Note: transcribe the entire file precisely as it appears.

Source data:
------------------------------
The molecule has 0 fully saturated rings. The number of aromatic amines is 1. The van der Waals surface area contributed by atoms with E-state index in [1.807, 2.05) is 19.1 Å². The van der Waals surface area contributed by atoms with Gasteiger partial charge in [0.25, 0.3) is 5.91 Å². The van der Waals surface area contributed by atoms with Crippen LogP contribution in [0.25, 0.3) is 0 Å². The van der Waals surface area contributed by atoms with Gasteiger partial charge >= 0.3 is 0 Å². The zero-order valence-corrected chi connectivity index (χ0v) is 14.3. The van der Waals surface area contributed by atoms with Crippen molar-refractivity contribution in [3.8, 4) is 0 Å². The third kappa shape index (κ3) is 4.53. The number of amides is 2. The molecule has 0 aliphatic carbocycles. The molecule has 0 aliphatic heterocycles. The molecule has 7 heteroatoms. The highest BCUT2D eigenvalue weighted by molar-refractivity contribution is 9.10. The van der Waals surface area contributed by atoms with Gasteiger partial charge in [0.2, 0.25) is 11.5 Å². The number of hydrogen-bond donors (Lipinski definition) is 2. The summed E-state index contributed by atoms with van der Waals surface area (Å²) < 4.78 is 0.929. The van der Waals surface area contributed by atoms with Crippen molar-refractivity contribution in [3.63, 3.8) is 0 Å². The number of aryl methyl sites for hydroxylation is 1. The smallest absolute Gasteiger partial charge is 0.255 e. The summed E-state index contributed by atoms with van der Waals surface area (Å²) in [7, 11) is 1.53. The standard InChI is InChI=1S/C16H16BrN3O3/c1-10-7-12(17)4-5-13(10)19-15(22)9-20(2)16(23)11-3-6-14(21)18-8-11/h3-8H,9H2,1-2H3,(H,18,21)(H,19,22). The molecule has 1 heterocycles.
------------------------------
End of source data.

The molecule has 0 fully saturated rings. The number of aromatic amines is 1. The van der Waals surface area contributed by atoms with E-state index in [1.807, 2.05) is 19.1 Å². The van der Waals surface area contributed by atoms with Gasteiger partial charge in [0.25, 0.3) is 5.91 Å². The van der Waals surface area contributed by atoms with Crippen LogP contribution in [0.25, 0.3) is 0 Å². The van der Waals surface area contributed by atoms with Gasteiger partial charge >= 0.3 is 0 Å². The zero-order valence-corrected chi connectivity index (χ0v) is 14.3. The van der Waals surface area contributed by atoms with Crippen molar-refractivity contribution in [3.8, 4) is 0 Å². The third kappa shape index (κ3) is 4.53. The number of amides is 2. The molecule has 0 aliphatic carbocycles. The molecule has 0 aliphatic heterocycles. The molecule has 7 heteroatoms. The highest BCUT2D eigenvalue weighted by molar-refractivity contribution is 9.10. The van der Waals surface area contributed by atoms with Gasteiger partial charge in [0.2, 0.25) is 11.5 Å². The number of hydrogen-bond donors (Lipinski definition) is 2. The summed E-state index contributed by atoms with van der Waals surface area (Å²) < 4.78 is 0.929. The van der Waals surface area contributed by atoms with Crippen molar-refractivity contribution in [3.63, 3.8) is 0 Å². The number of aryl methyl sites for hydroxylation is 1. The smallest absolute Gasteiger partial charge is 0.255 e. The summed E-state index contributed by atoms with van der Waals surface area (Å²) in [7, 11) is 1.53. The standard InChI is InChI=1S/C16H16BrN3O3/c1-10-7-12(17)4-5-13(10)19-15(22)9-20(2)16(23)11-3-6-14(21)18-8-11/h3-8H,9H2,1-2H3,(H,18,21)(H,19,22). The molecule has 1 heterocycles.